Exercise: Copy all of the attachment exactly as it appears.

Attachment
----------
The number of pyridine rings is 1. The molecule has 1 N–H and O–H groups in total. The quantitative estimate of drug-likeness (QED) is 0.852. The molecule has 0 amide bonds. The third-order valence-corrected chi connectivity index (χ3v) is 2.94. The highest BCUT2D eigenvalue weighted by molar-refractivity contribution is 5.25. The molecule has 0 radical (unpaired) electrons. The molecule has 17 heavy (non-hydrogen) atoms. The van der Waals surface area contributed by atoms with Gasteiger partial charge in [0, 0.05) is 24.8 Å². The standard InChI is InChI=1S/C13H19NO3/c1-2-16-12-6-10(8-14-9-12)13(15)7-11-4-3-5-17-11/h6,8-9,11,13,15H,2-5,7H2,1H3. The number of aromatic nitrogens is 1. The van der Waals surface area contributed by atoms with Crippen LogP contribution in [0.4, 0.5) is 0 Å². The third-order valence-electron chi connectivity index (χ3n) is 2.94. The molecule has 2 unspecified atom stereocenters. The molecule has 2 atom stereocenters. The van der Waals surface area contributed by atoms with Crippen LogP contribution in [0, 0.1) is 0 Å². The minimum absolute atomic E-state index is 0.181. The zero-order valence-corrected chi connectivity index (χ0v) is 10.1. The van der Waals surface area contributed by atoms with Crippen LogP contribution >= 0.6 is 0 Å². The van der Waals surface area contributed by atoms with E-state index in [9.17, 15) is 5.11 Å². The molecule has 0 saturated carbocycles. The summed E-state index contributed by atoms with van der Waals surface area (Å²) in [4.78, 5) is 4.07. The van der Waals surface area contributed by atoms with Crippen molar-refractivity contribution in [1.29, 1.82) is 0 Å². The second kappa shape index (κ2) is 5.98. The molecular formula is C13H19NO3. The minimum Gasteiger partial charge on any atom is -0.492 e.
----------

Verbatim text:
The number of pyridine rings is 1. The molecule has 1 N–H and O–H groups in total. The quantitative estimate of drug-likeness (QED) is 0.852. The molecule has 0 amide bonds. The third-order valence-corrected chi connectivity index (χ3v) is 2.94. The highest BCUT2D eigenvalue weighted by molar-refractivity contribution is 5.25. The molecule has 0 radical (unpaired) electrons. The molecule has 17 heavy (non-hydrogen) atoms. The van der Waals surface area contributed by atoms with Gasteiger partial charge in [0, 0.05) is 24.8 Å². The standard InChI is InChI=1S/C13H19NO3/c1-2-16-12-6-10(8-14-9-12)13(15)7-11-4-3-5-17-11/h6,8-9,11,13,15H,2-5,7H2,1H3. The number of aromatic nitrogens is 1. The van der Waals surface area contributed by atoms with Crippen LogP contribution in [0.4, 0.5) is 0 Å². The third-order valence-electron chi connectivity index (χ3n) is 2.94. The molecule has 2 unspecified atom stereocenters. The molecule has 2 atom stereocenters. The van der Waals surface area contributed by atoms with Crippen LogP contribution in [0, 0.1) is 0 Å². The minimum absolute atomic E-state index is 0.181. The zero-order valence-corrected chi connectivity index (χ0v) is 10.1. The van der Waals surface area contributed by atoms with Crippen LogP contribution >= 0.6 is 0 Å². The van der Waals surface area contributed by atoms with E-state index in [9.17, 15) is 5.11 Å². The molecule has 0 saturated carbocycles. The summed E-state index contributed by atoms with van der Waals surface area (Å²) in [4.78, 5) is 4.07. The van der Waals surface area contributed by atoms with Crippen molar-refractivity contribution in [1.29, 1.82) is 0 Å². The second kappa shape index (κ2) is 5.98. The molecular formula is C13H19NO3. The minimum Gasteiger partial charge on any atom is -0.492 e.